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A city within a city and a National Historic Landmark, this is the largest privately owned complex in the world. Begun in the 1930s, it was the first commercial project to integrate gardens, dining, and shopping with office space. Rockefeller Center is the hub of midtown New York, alive with activity day and night. The number of buildings has grown to 19, though the newer buildings do not match the Art Deco elegance of the original 14 structures. Over 100 works of art lie within the complex, including a major mural in each building. Still growing, this site contains one of the most outstanding public art collections in America.

NBC Studios

  • 30 Rockefeller Plaza

  • 212 664 7174

  • tours: Open 8:30am–4:30pm Mon–Fri, 9:30am– 5:30pm Sat, 9:30am–4:30pm Sun

  • admission charge

  • reservations advised

Today Show

  • Rockefeller Plaza at 49th St

  • open 7–9am Mon–Fri

Top of the Rock


John D. Rockefeller, Jr.

The legendary philanthropist and multimillionnaire, John D. Rockefeller, Jr. (1874–1960) was son and heir to Ohio oil magnate John Davison Rockefeller’s fortunes and took over the family oil business in 1911. Rockefeller, or John D., as he was known, strongly believed his inheritance should be used for the public good. Among his philanthropic donations were contributions to the building funds of the United Nations Headquarters, the Cloisters, and the Riverside Church.


Rockefeller Center Plan

Starting on 5th Ave, walk through the Channel Gardens to the Sunken Garden.


Pick up a self-guided tour leaflet from the lobby of the G.E. Building while looking at the Sert Murals.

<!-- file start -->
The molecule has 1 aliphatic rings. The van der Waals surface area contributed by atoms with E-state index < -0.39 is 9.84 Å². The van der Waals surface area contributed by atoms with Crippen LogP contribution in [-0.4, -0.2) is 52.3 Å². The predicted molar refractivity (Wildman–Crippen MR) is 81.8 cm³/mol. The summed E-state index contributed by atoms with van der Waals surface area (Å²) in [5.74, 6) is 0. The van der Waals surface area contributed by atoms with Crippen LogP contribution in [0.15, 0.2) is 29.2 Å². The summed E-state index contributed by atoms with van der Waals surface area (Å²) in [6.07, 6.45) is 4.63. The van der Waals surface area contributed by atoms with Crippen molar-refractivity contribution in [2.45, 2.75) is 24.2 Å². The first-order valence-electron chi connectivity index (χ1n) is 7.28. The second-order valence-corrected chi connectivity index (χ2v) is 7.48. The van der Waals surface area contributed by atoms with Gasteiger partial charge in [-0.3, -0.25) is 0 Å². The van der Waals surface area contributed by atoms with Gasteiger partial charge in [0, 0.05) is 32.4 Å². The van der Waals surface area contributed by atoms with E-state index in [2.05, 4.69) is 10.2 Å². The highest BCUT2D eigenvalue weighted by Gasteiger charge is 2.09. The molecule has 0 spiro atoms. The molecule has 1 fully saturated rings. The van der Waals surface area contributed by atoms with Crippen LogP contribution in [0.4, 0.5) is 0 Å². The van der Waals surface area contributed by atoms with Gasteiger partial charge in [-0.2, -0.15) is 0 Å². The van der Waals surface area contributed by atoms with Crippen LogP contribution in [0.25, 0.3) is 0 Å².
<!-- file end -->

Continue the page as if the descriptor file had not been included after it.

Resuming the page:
For stunning, 360-degree views of Manhattan, visit the Top of the Rock observation deck on the 67th–70th floors.



Top 10 Exhibits
  1. Channel Gardens

    Named after the English Channel because they separate the French and British buildings, the gardens change with the calendar and are lined with glowing angels at Christmas. The six fountainhead figures are by René Chambellan.

  2. Sunken Garden

    A skating rink in winter and leafy outdoor café in summer, the Sunken Garden is a bright spot year round. It is surrounded by colorful flags that represent the members of the United Nations.

  3. Prometheus Statue

    An 18-ft (5.5-m) gold-leafed bronze statue by Paul Manship presides over the Sunken Garden. The pedestal represents Earth and the circle containing the signs of the zodiac represents the heavens.

  4. Atlas Statue

    Sculpted by Lee Lawrie, this 14,000-lb (6,350-kg), 15-ft (4.5-m) figure is perched on a 9-ft (3-m) pedestal. One of 15 works by Lawrie at the Center, it stands at the entrance to the International Building.

  5. G.E. Building

    The centerpiece of Rockefeller Center is a slim, 70-story limestone tower. The design features gradual setbacks as the building rises to ensure that no office is more than 27 ft (8 m) from a window.

  6. NBC Studios

    Backstage tours of a major television network’s studios are popular. Visitors can now buy tickets online or write ahead for shows ; tickets may also be available in the lobby of the G.E. building.

  7. Today Show Studio

    This morning TV show can be viewed live every weekday morning from the sidewalk in front of the studio. A camera often films the fans watching the show.

  8. Shopping Concourse

    A variety of stores are found in the underground concourse, also known as the catacombs, of the G.E. Building, including a branch of the Metropolitan Museum shop.

  9. Radio City Music Hall

    Tours of this Art Deco masterpiece and former movie palace are a chance to admire the decor, the stage, and the legendary Wurlitzer organ.

  10. Top of the Rock

    Here visitors are treated to breathtaking, unobstructed views – and even space to move about – on the observation deck’s three levels.

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